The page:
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Chicken, Fried for Hanukkah #2: Pollo Fritto per Chanuka - meat

Posted by : Karen Selwyn

This recipe comes from a monthly magazine of Italian cooking, 
THE MAGAZINE OF LA CUCINA ITALIANA (December '97).  The magazine
used to have two columns of kosher Italian recipes as a regular
feature.  The December '97 issue was the last installment for 
those columns.  

The recipe is written exactly as it appeared in the magazine,
but I was not happy with the results the first time I made 
the recipe. I have included all the great recommendations I 
received from Mimi Hiller for rescuing this dish and turning 
it into something a Tuscan grandmother might have served 
proudly instead my less-than-successful first effort.

My second attempt was radically different; Mimi's instructions
worked fabulously.

Karen Selwyn

Serves 6 

1 chicken 
  (I used skinless, boneless chicken breasts)
2 cups extra-virgin olive oil
juice of 1 lemon
2 cloves garlic, crushed
2 tablespoons minced Italian parsley
1/2 teaspoon freshly grated nutmeg
1/2 teaspoon salt
1/2 teaspoon pepper
1/4 teaspoon cayenne pepper
1 cup flour
2 eggs

Cut each breast quarter into bite-sized pieces.  Do the same 
with each leg quarter. (You will have approximately 24 pieces 
total).  Combine 2 tablespoons of olive oil, the lemon juice, 
garlic, parsley, nutmeg, salt, pepper, and cayenne.  Add the 
chicken pieces, turning to coat well.  Refrigerate for 24 
hours.

Whisk the flour into the eggs.  Dilute with enough water to 
make a thin batter and place chicken pieces in it.  Heat the 
remaining oil until it is moderately hot (about 325 degrees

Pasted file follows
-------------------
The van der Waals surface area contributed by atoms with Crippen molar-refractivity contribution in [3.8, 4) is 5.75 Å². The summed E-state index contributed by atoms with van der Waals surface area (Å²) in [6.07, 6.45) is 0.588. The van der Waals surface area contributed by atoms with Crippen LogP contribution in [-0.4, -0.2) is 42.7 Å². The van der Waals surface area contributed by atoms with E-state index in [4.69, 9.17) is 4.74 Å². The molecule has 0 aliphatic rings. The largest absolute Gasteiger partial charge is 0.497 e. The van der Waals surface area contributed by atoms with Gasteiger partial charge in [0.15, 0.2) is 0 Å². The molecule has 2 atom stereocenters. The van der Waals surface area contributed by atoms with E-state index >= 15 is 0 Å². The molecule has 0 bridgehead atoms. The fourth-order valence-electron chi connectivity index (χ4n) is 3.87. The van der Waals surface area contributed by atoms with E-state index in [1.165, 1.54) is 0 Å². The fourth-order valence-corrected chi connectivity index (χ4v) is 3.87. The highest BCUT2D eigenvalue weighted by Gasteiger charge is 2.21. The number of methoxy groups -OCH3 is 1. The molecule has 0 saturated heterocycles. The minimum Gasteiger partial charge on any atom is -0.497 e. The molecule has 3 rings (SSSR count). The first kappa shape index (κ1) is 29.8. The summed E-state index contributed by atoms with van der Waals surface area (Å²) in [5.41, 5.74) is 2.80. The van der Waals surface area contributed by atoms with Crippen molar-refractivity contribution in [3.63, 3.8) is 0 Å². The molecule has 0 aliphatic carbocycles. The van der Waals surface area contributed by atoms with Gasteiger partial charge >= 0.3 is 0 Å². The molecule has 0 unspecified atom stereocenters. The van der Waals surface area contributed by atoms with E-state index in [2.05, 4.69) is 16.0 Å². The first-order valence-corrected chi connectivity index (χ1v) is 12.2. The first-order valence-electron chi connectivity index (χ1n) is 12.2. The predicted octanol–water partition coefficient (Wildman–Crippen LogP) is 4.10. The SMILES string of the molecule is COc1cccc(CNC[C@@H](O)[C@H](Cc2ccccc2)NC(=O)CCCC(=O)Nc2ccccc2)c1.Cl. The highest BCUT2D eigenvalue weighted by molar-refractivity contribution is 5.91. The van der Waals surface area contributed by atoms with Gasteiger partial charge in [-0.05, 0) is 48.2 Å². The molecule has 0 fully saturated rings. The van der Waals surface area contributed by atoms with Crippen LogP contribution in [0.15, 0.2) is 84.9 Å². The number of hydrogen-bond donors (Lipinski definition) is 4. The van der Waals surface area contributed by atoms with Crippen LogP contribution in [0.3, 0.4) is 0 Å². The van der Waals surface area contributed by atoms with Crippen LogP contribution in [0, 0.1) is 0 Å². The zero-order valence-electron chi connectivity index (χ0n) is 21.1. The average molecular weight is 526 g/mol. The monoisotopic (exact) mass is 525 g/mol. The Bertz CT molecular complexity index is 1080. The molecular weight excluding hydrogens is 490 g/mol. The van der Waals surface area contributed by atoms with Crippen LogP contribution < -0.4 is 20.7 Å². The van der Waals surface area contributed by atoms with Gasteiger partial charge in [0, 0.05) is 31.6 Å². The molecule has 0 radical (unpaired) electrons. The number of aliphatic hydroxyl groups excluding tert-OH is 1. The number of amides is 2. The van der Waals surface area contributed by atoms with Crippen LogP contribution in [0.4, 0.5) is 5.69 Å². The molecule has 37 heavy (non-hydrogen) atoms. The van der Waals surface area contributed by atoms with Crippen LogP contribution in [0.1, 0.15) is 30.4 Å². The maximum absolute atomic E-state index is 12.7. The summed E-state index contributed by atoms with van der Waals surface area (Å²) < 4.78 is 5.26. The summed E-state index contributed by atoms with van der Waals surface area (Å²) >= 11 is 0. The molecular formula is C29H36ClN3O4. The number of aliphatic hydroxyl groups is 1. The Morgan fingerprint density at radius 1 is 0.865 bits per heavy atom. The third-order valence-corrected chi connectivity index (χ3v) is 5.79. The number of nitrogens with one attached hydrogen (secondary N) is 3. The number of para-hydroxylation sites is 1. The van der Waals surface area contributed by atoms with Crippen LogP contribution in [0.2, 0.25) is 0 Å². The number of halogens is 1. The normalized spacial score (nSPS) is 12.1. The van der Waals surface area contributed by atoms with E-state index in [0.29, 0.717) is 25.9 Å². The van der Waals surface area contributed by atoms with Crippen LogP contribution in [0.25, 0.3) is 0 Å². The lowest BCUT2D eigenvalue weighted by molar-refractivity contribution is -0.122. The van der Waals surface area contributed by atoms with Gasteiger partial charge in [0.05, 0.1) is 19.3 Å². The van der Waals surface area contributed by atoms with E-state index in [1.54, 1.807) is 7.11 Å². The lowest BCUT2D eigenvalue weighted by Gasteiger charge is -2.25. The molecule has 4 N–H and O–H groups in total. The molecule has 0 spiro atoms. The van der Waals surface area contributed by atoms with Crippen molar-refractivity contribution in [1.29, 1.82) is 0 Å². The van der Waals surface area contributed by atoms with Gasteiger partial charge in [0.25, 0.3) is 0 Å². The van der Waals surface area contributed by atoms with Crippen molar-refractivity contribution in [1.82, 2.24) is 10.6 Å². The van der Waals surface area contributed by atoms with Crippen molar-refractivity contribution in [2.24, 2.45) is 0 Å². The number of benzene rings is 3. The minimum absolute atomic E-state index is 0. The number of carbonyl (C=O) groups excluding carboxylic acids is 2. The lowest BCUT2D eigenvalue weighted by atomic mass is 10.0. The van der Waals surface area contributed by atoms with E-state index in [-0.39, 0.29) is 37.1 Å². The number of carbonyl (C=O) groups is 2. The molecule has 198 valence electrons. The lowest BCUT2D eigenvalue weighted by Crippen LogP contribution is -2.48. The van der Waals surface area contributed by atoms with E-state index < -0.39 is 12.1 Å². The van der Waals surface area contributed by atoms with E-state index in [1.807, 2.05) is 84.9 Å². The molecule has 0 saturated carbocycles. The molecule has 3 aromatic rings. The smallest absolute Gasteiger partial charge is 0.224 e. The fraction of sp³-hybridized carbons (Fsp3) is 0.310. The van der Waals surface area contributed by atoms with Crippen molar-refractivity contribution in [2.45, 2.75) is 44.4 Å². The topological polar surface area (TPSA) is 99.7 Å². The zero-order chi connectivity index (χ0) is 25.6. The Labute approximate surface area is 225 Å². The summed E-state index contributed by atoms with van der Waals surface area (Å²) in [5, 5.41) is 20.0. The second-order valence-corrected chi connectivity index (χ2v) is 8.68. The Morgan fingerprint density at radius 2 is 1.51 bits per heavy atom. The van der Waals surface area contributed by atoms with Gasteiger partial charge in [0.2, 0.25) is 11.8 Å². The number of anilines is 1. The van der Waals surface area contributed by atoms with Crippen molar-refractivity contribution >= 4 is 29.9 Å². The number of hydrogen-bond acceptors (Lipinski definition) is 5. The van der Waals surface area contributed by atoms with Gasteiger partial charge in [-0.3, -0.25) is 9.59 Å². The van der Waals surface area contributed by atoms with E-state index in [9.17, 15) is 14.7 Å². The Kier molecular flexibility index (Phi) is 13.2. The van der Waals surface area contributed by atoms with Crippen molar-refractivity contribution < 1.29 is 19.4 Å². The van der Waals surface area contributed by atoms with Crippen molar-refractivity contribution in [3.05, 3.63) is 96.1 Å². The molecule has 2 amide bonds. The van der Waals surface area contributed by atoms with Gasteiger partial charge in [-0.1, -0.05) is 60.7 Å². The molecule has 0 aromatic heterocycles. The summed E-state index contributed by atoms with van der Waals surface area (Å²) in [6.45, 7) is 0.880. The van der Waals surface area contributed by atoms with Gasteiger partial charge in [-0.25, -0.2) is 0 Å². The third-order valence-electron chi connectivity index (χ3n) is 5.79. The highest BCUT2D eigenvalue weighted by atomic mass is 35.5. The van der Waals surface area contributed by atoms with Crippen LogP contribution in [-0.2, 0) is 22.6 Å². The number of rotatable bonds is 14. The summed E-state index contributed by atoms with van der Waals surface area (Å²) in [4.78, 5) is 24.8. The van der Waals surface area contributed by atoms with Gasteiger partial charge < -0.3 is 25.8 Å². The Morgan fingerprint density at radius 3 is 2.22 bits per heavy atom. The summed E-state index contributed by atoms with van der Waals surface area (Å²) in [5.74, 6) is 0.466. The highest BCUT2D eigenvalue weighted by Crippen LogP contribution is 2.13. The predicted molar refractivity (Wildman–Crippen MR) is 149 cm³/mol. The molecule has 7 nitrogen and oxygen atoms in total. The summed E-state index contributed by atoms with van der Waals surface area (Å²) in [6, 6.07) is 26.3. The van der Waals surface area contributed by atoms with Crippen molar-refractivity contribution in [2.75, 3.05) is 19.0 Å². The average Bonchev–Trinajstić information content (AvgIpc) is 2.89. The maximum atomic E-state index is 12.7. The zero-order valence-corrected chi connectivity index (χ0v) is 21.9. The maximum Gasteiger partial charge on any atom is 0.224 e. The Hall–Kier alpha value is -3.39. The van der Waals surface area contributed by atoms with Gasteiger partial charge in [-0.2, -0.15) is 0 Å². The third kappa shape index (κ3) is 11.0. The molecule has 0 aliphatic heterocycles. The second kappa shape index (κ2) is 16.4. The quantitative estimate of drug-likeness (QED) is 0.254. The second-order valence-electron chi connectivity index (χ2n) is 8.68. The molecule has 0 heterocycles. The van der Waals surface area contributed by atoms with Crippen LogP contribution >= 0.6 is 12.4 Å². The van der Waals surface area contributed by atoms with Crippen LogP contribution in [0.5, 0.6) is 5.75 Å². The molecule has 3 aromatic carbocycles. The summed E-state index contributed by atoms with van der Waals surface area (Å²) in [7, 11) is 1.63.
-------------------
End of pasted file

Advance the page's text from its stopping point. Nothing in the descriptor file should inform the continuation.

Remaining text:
on a thermomenter).  Drop in the chicken pieces and deep-fry 
until golden and crisp, turning once to ensure even cooking.  
Remove with a slotted spoon and blot dry on paper towels.  

Serve immediately.

*   *   *   *   *   *   *

Mimi says:

I would make several changes to help this along.

1) Increase the cayenne AND add some Tabasco-type sauce to 
   the marinade (maybe 1/4 tsp.)

2) Do not use salt in the marinade.  Since it has moisture-
   leeching tendencies, you don't need anything producing 
   more liquid inside the batter.  You can always salt the 
   chicken after it's cooked... or leave it out entirely.  
   If there's enough flavor, no one will miss it.

3) Drain the chicken in a wire sieve for at least 10 minutes, 
   then pat dry with paper towels...and repeat the patting 
   with fresh paper towels.

4) Definitely dredge the chicken in flour before the batter.  
   In fact, if you really wanted to use salt, put it in the 
   flour.  Be sure to shake off all the excess.

5) I would think that 325F is not hot enough for the oil.  I'd 
   like to recommend a minimum of 350F, though most recipes 
   I've seen call for 375.  (I'm thinking that might be too 
   high if you're only using chucks of white meat.)
                                             Mimi Hiller

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